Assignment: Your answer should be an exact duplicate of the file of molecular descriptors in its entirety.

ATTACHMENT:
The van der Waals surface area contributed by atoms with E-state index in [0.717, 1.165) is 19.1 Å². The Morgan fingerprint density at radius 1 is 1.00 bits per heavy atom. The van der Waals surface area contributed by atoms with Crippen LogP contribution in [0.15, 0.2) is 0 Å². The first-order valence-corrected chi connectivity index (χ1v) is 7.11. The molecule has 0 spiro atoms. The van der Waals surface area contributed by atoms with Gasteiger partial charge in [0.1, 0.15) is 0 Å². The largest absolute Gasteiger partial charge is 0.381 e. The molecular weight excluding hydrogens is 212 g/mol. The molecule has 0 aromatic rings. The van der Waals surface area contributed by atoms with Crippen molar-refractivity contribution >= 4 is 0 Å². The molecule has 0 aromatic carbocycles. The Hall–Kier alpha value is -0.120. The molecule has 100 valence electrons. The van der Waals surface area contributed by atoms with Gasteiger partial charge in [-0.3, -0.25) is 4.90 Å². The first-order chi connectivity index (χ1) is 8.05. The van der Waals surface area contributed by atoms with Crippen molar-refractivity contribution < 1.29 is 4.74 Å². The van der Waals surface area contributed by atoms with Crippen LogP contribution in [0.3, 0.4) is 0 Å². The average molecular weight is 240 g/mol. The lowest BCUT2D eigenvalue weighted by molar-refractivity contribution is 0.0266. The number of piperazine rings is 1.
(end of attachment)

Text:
The van der Waals surface area contributed by atoms with E-state index in [0.717, 1.165) is 19.1 Å². The Morgan fingerprint density at radius 1 is 1.00 bits per heavy atom. The van der Waals surface area contributed by atoms with Crippen LogP contribution in [0.15, 0.2) is 0 Å². The first-order valence-corrected chi connectivity index (χ1v) is 7.11. The molecule has 0 spiro atoms. The van der Waals surface area contributed by atoms with Gasteiger partial charge in [0.1, 0.15) is 0 Å². The largest absolute Gasteiger partial charge is 0.381 e. The molecular weight excluding hydrogens is 212 g/mol. The molecule has 0 aromatic rings. The van der Waals surface area contributed by atoms with Crippen molar-refractivity contribution >= 4 is 0 Å². The molecule has 0 aromatic carbocycles. The Hall–Kier alpha value is -0.120. The molecule has 100 valence electrons. The van der Waals surface area contributed by atoms with Gasteiger partial charge in [-0.3, -0.25) is 4.90 Å². The first-order chi connectivity index (χ1) is 8.05. The van der Waals surface area contributed by atoms with Crippen molar-refractivity contribution < 1.29 is 4.74 Å². The van der Waals surface area contributed by atoms with Crippen LogP contribution in [0.3, 0.4) is 0 Å². The average molecular weight is 240 g/mol. The lowest BCUT2D eigenvalue weighted by molar-refractivity contribution is 0.0266. The number of piperazine rings is 1.